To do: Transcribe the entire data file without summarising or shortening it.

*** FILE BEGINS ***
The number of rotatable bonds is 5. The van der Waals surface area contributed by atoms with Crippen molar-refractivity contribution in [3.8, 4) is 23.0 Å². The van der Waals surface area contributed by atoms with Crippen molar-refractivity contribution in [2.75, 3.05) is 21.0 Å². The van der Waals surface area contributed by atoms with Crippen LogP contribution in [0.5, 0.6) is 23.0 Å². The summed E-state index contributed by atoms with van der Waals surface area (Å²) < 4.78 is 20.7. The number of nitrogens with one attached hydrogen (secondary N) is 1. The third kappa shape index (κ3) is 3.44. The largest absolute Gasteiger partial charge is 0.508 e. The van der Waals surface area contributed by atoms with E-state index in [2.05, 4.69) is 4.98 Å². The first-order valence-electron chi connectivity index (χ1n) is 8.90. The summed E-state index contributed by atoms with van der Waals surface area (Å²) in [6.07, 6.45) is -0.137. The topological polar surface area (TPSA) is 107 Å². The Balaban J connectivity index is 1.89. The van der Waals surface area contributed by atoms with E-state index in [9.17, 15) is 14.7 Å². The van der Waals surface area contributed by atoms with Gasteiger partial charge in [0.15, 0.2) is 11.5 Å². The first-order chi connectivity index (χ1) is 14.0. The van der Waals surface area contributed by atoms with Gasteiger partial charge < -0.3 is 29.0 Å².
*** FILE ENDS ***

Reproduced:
The number of rotatable bonds is 5. The van der Waals surface area contributed by atoms with Crippen molar-refractivity contribution in [3.8, 4) is 23.0 Å². The van der Waals surface area contributed by atoms with Crippen molar-refractivity contribution in [2.75, 3.05) is 21.0 Å². The van der Waals surface area contributed by atoms with Crippen LogP contribution in [0.5, 0.6) is 23.0 Å². The summed E-state index contributed by atoms with van der Waals surface area (Å²) < 4.78 is 20.7. The number of nitrogens with one attached hydrogen (secondary N) is 1. The third kappa shape index (κ3) is 3.44. The largest absolute Gasteiger partial charge is 0.508 e. The van der Waals surface area contributed by atoms with E-state index in [2.05, 4.69) is 4.98 Å². The first-order valence-electron chi connectivity index (χ1n) is 8.90. The summed E-state index contributed by atoms with van der Waals surface area (Å²) in [6.07, 6.45) is -0.137. The topological polar surface area (TPSA) is 107 Å². The Balaban J connectivity index is 1.89. The van der Waals surface area contributed by atoms with E-state index in [9.17, 15) is 14.7 Å². The van der Waals surface area contributed by atoms with Gasteiger partial charge in [0.15, 0.2) is 11.5 Å². The first-order chi connectivity index (χ1) is 14.0. The van der Waals surface area contributed by atoms with Gasteiger partial charge < -0.3 is 29.0 Å².